E-cigarette (vaping) use has increased dramatically in recent years. While switching to vaping might benefit cigarette smokers, there is a risk of increased use by nonsmokers. Adults (N=525) aged 18 to 88 years made choices between two alternatives that differed in policy-relevant characteristics. Nonsmokers preferred e-cigarettes over all other tobacco products (WTP $1.34). Nonsmokers showed a strong aversion to the addictiveness of the products and long-term health risks. Light and heavy smokers differed in their attitudes toward health risks, with heavy smokers being relatively unsensitive to long-term health risks compared to light smokers. Cost was a particularly important factor for nonsmokers. Marginal analysis suggests smokers were relatively unsensitive to price increases alone. Vaping is attractive for nonsmokers when they perceived health risks are low, suggesting that behavior change campaigns should focus on the health risks. Results also suggest that it may be difficult to get smokers to shift to vaping.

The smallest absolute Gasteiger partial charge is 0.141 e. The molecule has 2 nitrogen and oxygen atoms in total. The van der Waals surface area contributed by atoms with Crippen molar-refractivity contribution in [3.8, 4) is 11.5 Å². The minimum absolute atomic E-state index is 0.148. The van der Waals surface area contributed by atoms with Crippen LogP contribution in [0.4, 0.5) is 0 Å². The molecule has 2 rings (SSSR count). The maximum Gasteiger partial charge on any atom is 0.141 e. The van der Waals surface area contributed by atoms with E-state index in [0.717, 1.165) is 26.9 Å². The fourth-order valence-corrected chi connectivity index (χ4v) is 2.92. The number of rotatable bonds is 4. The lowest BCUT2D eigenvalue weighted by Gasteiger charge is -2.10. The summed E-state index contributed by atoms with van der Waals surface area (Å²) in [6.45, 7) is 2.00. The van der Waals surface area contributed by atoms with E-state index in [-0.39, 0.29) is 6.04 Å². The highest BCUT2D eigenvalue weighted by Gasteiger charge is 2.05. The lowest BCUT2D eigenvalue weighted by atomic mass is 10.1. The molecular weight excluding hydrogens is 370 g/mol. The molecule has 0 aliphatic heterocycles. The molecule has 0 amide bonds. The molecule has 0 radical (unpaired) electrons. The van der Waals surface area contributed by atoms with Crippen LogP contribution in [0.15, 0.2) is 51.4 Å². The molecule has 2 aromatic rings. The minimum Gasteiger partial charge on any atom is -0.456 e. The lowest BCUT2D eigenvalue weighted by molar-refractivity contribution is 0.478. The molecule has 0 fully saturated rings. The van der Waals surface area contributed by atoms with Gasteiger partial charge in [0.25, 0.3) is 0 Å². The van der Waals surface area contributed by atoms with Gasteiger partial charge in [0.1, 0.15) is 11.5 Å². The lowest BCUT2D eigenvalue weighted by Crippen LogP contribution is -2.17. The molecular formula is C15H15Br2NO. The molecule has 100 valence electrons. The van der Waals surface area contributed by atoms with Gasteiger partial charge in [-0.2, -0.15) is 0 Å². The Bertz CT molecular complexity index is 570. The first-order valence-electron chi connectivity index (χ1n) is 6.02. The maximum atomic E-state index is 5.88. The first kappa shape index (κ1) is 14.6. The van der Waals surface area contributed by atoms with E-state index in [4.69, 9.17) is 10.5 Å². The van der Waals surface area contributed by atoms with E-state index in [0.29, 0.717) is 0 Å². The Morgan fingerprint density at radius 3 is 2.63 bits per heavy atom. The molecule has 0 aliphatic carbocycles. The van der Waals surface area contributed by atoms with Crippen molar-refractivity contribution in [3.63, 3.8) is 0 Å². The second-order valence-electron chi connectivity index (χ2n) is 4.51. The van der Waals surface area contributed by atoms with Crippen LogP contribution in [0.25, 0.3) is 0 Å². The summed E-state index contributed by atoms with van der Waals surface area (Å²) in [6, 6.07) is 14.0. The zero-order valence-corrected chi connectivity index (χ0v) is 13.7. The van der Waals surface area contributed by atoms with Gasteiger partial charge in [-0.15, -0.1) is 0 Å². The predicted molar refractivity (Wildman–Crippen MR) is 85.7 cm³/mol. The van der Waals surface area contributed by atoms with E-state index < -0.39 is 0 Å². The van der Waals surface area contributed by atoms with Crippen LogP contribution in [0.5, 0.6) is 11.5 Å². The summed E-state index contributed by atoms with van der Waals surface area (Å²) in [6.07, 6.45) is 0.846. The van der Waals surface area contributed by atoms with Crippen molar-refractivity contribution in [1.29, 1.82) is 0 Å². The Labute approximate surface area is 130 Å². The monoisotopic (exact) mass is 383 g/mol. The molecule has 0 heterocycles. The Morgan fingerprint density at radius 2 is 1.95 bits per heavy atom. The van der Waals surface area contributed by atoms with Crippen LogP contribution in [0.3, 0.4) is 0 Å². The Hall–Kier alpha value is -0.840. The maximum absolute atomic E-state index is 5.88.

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Cover page of  Education and Life’s Simple 7: An evaluation of differential returns by sex, race, and childhood socioeconomic status

 Education and Life’s Simple 7: An evaluation of differential returns by sex, race, and childhood socioeconomic status

(2021)